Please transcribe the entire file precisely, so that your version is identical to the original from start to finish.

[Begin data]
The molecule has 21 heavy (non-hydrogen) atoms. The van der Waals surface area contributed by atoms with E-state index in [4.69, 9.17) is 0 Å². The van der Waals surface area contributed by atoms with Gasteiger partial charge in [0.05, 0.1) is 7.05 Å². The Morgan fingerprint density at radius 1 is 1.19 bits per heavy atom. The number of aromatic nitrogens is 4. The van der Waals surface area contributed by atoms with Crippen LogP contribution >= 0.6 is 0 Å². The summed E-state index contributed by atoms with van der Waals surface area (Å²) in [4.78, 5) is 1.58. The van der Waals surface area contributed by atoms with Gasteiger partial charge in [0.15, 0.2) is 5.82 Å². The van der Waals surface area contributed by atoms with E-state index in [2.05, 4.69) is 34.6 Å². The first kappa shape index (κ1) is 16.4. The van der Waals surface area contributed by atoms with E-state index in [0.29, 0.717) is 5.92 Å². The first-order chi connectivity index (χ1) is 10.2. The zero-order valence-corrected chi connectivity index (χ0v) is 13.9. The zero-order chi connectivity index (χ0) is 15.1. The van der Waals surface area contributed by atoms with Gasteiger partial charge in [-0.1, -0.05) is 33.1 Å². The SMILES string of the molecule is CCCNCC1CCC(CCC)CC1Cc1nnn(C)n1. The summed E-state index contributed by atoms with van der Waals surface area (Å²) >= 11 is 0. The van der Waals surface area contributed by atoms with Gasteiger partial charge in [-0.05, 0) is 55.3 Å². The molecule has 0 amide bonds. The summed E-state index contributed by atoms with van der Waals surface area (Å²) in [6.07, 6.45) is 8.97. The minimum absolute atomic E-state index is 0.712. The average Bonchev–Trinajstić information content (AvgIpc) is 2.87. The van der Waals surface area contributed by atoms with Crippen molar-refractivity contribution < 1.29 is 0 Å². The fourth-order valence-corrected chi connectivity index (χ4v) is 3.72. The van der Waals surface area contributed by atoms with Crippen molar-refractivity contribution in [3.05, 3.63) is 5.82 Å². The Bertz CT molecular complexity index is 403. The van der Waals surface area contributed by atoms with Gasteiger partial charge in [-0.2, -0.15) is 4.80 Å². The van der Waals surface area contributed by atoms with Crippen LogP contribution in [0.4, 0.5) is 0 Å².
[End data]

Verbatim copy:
The molecule has 21 heavy (non-hydrogen) atoms. The van der Waals surface area contributed by atoms with E-state index in [4.69, 9.17) is 0 Å². The van der Waals surface area contributed by atoms with Gasteiger partial charge in [0.05, 0.1) is 7.05 Å². The Morgan fingerprint density at radius 1 is 1.19 bits per heavy atom. The number of aromatic nitrogens is 4. The van der Waals surface area contributed by atoms with Crippen LogP contribution >= 0.6 is 0 Å². The summed E-state index contributed by atoms with van der Waals surface area (Å²) in [4.78, 5) is 1.58. The van der Waals surface area contributed by atoms with Gasteiger partial charge in [0.15, 0.2) is 5.82 Å². The van der Waals surface area contributed by atoms with E-state index in [2.05, 4.69) is 34.6 Å². The first kappa shape index (κ1) is 16.4. The van der Waals surface area contributed by atoms with E-state index in [0.29, 0.717) is 5.92 Å². The first-order chi connectivity index (χ1) is 10.2. The zero-order valence-corrected chi connectivity index (χ0v) is 13.9. The zero-order chi connectivity index (χ0) is 15.1. The van der Waals surface area contributed by atoms with Gasteiger partial charge in [-0.1, -0.05) is 33.1 Å². The SMILES string of the molecule is CCCNCC1CCC(CCC)CC1Cc1nnn(C)n1. The summed E-state index contributed by atoms with van der Waals surface area (Å²) >= 11 is 0. The van der Waals surface area contributed by atoms with Gasteiger partial charge in [-0.05, 0) is 55.3 Å². The molecule has 0 amide bonds. The summed E-state index contributed by atoms with van der Waals surface area (Å²) in [6.07, 6.45) is 8.97. The minimum absolute atomic E-state index is 0.712. The average Bonchev–Trinajstić information content (AvgIpc) is 2.87. The van der Waals surface area contributed by atoms with Crippen molar-refractivity contribution < 1.29 is 0 Å². The fourth-order valence-corrected chi connectivity index (χ4v) is 3.72. The van der Waals surface area contributed by atoms with Crippen molar-refractivity contribution in [3.05, 3.63) is 5.82 Å². The Bertz CT molecular complexity index is 403. The van der Waals surface area contributed by atoms with Gasteiger partial charge in [-0.2, -0.15) is 4.80 Å². The van der Waals surface area contributed by atoms with Crippen LogP contribution in [0.4, 0.5) is 0 Å².